The VMPRAM is especially important for practical realization of a recently proposed parallel computer architecture which achieves high performance with a very long instruction word (VLIW) and the use of parallel central processing units (CPUs) operating on the same instruction and/or data stream. A description of a particular version this architecture is provided by K. Ebcioglu in "Some Design Ideas for a VLIW Architecture for Sequential-Natured Software" published in Parallell Processing, M. Cosnard et al., editors, pp. 3-21, North Holland, 1988. The VMPRAM according to the invention provides write and read from the multiple CPUs within one cycle with automatic sequential port priority and with single-port array density. This density allows a very large data cache to be packaged with the CPUs in a single module. The VMPRAM port-priority features not only eliminate any wait-state overhead for resolving contention but also allow a greater degree of freedom in ordering instructions during compilation.
By contrast, conventional multi-port RAM cells have a density too low to allow packaging a large enough data cache together with the CPUs in one module. Moreover, the priority of operations to the same address from different ports is difficult to enforce. The alternative of multi-port emulation with conventional single-port RAMs has even worse contention problems, since wait-states will be required for simultaneous calls for writes to the same chip. It also is very costly, requiring storage of multiple copies of the data and a large cross-point switch as well as other control overhead. Neither approach can provide the multi-port function to a parallel machine, such as VLIW, with enough density and speed for a practical implementation.
The foregoing and other objects, aspects and advantages will be better understood from the following detailed description of a preferred embodiment of the invention with reference to the drawings, in which:
FIG. 1 is a high level block diagram of the virtual multi-port RAM according to the invention;
FIGS. 2, 2A and 2B, taken together, are a schematic illustration of a 256K semiconductor memory chip partitioned into a plurality of sub-arrays;
FIG. 3 is a schematic illustration of a simplified depiction of a semiconductor memory chip including both a local precharge/reset technique and block address circuitry;
FIG. 4 is a timing diagram illustrating the multi-port, multi-cycling of the inputs and outputs to the virtual multi-port RAM relative to a few key signals internal to the virtual multi-port RAM according to the invention;
FIG. 5 is block diagram showing in detail the architecture of a preferred embodiment of the virtual multi-port RAM according to the invention and also illustrates the key timing paths for self-timed cycling of the sub-arrays and buses of the virtual multi-port RAM;
FIG. 6 is a timing diagram showing the sub-array timing of the preferred embodiment shown in FIG. 5; and
FIG. 7 is a block diagram showing the architecture of the virtual multi-port RAM with programmable sequencing ports.
Referring now to the drawings, and more particularly to FIG. 1, there is shown the high level block diagram of the virtual multi-port RAM (VMPRAM) 10 according to the invention. The virtual multi-port RAM function is basically identical to that of a conventional multi-port RAM, but with built-in contention resolution. The addresses A1 to AN, data input DI1 to DIN, and control signals become valid simultaneously at the port inputs, at the beginning of the machine cycle. At the conclusion of the machine cycle, the access data is valid on the output ports DO1 to DON, and the input data has been written into the RAM array. Unlike a conventional multi-port RAM, the VMPRAM internally contains arrays of conventional single-port RAM cells, which are cycled multiple times during a single machine cycle to service the multiple cycles. The timing for the internal multiple cycling is derived from the self-timed signals within the arrays. The internal wiring (the address and data buses) between the I/O port storage elements and the arrays is shared by the multiple ports and is cycled in synchronism with the array cycling. Thus, the arrays and the wiring and peripheral circuitry supporting the array has a density equivalent to a fast cycling, single-port RAM.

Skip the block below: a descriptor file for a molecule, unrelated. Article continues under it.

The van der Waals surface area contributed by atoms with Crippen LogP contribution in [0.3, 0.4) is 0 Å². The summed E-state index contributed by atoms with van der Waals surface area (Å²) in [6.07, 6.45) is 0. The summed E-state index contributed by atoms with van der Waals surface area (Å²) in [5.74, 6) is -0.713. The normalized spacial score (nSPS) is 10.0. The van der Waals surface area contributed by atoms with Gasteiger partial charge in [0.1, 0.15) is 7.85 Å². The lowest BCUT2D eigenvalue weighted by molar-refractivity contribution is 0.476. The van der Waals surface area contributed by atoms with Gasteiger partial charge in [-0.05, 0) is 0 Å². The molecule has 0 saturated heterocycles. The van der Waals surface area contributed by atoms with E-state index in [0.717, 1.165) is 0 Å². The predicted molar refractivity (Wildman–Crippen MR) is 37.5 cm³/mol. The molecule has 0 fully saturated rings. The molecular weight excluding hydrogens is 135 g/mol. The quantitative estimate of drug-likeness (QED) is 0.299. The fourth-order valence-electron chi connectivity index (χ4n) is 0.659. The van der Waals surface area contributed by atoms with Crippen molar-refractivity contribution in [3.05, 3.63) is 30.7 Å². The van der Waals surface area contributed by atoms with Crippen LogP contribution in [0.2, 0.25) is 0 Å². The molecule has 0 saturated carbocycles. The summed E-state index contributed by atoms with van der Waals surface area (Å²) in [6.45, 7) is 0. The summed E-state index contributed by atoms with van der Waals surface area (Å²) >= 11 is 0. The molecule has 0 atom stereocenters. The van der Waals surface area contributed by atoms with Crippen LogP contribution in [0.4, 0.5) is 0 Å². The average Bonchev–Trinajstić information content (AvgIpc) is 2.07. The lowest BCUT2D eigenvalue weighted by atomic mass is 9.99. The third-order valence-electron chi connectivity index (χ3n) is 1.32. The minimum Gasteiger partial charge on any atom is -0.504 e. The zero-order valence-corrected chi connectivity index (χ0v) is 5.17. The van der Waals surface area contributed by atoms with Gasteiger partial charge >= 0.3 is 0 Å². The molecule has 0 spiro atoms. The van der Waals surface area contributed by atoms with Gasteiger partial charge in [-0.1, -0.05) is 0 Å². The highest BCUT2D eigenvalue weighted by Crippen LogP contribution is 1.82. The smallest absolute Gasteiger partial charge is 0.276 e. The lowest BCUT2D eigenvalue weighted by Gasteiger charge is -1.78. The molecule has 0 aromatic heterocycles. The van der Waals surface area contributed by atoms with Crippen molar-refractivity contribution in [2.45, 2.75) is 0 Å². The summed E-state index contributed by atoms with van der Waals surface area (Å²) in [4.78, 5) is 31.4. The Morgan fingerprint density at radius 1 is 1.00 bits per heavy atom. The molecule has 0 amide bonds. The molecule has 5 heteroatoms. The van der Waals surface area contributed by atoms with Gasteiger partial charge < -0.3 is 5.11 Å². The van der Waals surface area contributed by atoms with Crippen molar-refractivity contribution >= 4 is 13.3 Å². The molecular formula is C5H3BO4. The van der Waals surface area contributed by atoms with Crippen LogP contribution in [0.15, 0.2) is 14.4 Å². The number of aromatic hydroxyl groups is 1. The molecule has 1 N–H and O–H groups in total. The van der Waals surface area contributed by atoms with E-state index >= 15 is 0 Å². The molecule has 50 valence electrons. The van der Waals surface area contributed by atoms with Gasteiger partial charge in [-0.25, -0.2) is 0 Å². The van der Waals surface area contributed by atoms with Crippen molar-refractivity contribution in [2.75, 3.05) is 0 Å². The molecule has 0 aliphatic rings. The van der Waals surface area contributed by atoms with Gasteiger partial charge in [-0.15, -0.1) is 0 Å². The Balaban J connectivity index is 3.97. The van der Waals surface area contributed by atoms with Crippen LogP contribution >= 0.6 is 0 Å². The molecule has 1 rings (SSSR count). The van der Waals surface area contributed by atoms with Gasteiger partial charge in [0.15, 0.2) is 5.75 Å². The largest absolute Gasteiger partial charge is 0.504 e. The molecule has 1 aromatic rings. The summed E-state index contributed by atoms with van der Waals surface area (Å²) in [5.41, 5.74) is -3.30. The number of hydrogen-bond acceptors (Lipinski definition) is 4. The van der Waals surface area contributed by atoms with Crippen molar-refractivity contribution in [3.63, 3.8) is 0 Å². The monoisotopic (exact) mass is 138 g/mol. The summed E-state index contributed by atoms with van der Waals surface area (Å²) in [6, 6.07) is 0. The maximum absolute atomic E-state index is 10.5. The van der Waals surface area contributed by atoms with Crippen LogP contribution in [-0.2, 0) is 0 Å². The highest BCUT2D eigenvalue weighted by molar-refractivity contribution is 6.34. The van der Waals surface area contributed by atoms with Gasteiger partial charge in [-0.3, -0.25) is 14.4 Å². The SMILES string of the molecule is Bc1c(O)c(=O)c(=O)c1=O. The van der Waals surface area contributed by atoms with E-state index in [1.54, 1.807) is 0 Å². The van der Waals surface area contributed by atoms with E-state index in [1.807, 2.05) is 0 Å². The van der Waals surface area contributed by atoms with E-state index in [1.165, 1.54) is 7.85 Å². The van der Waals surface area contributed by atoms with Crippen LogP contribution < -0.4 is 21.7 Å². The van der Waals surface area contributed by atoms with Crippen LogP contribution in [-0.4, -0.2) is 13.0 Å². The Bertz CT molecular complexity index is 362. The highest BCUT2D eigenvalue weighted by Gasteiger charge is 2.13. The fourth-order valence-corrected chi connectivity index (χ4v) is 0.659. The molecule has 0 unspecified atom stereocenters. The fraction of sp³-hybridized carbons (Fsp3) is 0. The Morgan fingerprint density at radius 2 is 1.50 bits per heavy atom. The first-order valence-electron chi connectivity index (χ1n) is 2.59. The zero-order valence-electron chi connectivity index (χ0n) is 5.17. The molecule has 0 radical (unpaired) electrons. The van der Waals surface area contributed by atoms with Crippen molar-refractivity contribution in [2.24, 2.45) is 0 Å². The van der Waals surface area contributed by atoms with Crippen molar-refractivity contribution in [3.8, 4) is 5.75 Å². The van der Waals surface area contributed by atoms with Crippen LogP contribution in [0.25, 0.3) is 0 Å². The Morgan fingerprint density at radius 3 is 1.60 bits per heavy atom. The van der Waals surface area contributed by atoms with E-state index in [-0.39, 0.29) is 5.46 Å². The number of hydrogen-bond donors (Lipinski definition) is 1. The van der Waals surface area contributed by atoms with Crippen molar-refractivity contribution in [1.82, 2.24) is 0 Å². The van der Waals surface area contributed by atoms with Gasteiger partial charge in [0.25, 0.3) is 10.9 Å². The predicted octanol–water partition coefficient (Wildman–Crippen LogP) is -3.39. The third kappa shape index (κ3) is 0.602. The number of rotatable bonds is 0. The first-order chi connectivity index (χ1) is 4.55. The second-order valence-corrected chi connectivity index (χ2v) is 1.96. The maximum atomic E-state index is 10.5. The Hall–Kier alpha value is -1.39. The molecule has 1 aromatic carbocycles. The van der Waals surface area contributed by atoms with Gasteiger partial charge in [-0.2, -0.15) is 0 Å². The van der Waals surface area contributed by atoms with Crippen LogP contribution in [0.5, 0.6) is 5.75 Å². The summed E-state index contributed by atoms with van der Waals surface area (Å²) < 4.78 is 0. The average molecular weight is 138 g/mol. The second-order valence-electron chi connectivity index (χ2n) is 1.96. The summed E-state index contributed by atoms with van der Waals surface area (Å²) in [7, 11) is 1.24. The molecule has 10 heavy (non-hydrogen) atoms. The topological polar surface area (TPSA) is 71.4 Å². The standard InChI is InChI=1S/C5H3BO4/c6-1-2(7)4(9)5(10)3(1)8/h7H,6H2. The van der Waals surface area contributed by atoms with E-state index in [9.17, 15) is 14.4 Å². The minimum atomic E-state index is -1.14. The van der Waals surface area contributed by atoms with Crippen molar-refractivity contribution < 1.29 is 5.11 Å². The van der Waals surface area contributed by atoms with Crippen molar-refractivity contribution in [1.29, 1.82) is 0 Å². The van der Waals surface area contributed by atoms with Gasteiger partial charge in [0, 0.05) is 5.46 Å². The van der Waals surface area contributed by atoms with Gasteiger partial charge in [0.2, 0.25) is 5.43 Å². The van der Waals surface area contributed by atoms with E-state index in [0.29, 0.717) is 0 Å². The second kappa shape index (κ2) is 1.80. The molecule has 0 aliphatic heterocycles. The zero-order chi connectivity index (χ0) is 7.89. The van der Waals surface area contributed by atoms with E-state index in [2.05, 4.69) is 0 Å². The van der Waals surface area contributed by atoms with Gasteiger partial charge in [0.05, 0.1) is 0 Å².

Both the internal cycle and the read access are fast due to the use of pipelining, self-timing, and array segmentation. As will become evident with further description, in the VMPRAM 10, a pipeline latency exists for a read operation but not for a write operation. Therefore, there may be more write-only ports than read/write ports. Since the port sequencing, and data bus timing, is automatically timed from on-chip circuitry, the priority between read and write operations and between different address ports is well defined.
To provide many internally-timed chip cycles during one machine cycle, the VMPRAM according to the invention employs input-triggered, self-resetting macros in a pipelined architecture and an array of standard RAM cells (preferably complementary metal oxide semiconductor (CMOS) six device cells). An example of the pipelined architecture as disclosed in U.S. Pat. No. 4,845,677 is described below with reference to FIGS. 2A, 2B and 3.